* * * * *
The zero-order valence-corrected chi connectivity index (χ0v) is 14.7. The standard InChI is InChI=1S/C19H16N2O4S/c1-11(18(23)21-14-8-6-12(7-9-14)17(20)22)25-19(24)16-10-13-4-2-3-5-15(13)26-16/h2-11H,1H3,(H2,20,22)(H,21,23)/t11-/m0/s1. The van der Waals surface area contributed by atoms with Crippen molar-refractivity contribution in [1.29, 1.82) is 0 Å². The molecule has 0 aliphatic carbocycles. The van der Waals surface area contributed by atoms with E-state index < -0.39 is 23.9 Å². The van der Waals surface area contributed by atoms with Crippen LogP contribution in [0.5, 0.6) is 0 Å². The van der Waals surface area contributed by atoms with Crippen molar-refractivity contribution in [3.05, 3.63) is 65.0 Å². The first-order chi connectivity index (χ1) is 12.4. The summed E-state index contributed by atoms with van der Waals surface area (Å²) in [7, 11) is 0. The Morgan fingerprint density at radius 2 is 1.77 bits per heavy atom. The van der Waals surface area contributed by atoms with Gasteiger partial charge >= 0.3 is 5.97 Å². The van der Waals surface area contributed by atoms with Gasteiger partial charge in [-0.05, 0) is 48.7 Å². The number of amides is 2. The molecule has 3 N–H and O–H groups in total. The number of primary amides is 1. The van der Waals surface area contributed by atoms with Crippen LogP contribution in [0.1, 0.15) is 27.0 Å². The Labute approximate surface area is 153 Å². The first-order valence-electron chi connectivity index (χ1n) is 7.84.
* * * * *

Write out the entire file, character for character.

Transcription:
The zero-order valence-corrected chi connectivity index (χ0v) is 14.7. The standard InChI is InChI=1S/C19H16N2O4S/c1-11(18(23)21-14-8-6-12(7-9-14)17(20)22)25-19(24)16-10-13-4-2-3-5-15(13)26-16/h2-11H,1H3,(H2,20,22)(H,21,23)/t11-/m0/s1. The van der Waals surface area contributed by atoms with Crippen molar-refractivity contribution in [1.29, 1.82) is 0 Å². The molecule has 0 aliphatic carbocycles. The van der Waals surface area contributed by atoms with E-state index < -0.39 is 23.9 Å². The van der Waals surface area contributed by atoms with Crippen LogP contribution in [0.5, 0.6) is 0 Å². The van der Waals surface area contributed by atoms with Crippen molar-refractivity contribution in [3.05, 3.63) is 65.0 Å². The first-order chi connectivity index (χ1) is 12.4. The summed E-state index contributed by atoms with van der Waals surface area (Å²) in [7, 11) is 0. The Morgan fingerprint density at radius 2 is 1.77 bits per heavy atom. The van der Waals surface area contributed by atoms with Gasteiger partial charge >= 0.3 is 5.97 Å². The van der Waals surface area contributed by atoms with Gasteiger partial charge in [-0.05, 0) is 48.7 Å². The number of amides is 2. The molecule has 3 N–H and O–H groups in total. The number of primary amides is 1. The van der Waals surface area contributed by atoms with Crippen LogP contribution in [0.1, 0.15) is 27.0 Å². The Labute approximate surface area is 153 Å². The first-order valence-electron chi connectivity index (χ1n) is 7.84.